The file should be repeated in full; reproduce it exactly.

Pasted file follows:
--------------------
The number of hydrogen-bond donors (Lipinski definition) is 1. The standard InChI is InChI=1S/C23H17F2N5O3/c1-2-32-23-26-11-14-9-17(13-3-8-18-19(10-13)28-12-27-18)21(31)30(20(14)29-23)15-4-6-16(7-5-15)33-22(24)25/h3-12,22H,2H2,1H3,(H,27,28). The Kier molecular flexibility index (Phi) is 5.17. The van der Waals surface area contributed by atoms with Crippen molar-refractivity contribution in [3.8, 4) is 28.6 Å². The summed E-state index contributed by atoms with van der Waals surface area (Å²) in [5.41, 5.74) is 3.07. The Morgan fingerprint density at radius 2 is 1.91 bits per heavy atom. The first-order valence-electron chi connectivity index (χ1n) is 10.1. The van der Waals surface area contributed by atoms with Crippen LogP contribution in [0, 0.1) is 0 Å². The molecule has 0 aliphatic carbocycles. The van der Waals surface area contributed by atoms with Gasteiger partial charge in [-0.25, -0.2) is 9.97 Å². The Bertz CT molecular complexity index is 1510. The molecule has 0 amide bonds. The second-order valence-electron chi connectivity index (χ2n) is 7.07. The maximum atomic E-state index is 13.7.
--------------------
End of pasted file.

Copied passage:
The number of hydrogen-bond donors (Lipinski definition) is 1. The standard InChI is InChI=1S/C23H17F2N5O3/c1-2-32-23-26-11-14-9-17(13-3-8-18-19(10-13)28-12-27-18)21(31)30(20(14)29-23)15-4-6-16(7-5-15)33-22(24)25/h3-12,22H,2H2,1H3,(H,27,28). The Kier molecular flexibility index (Phi) is 5.17. The van der Waals surface area contributed by atoms with Crippen molar-refractivity contribution in [3.8, 4) is 28.6 Å². The summed E-state index contributed by atoms with van der Waals surface area (Å²) in [5.41, 5.74) is 3.07. The Morgan fingerprint density at radius 2 is 1.91 bits per heavy atom. The first-order valence-electron chi connectivity index (χ1n) is 10.1. The van der Waals surface area contributed by atoms with Crippen LogP contribution in [0, 0.1) is 0 Å². The molecule has 0 aliphatic carbocycles. The van der Waals surface area contributed by atoms with Gasteiger partial charge in [-0.25, -0.2) is 9.97 Å². The Bertz CT molecular complexity index is 1510. The molecule has 0 amide bonds. The second-order valence-electron chi connectivity index (χ2n) is 7.07. The maximum atomic E-state index is 13.7.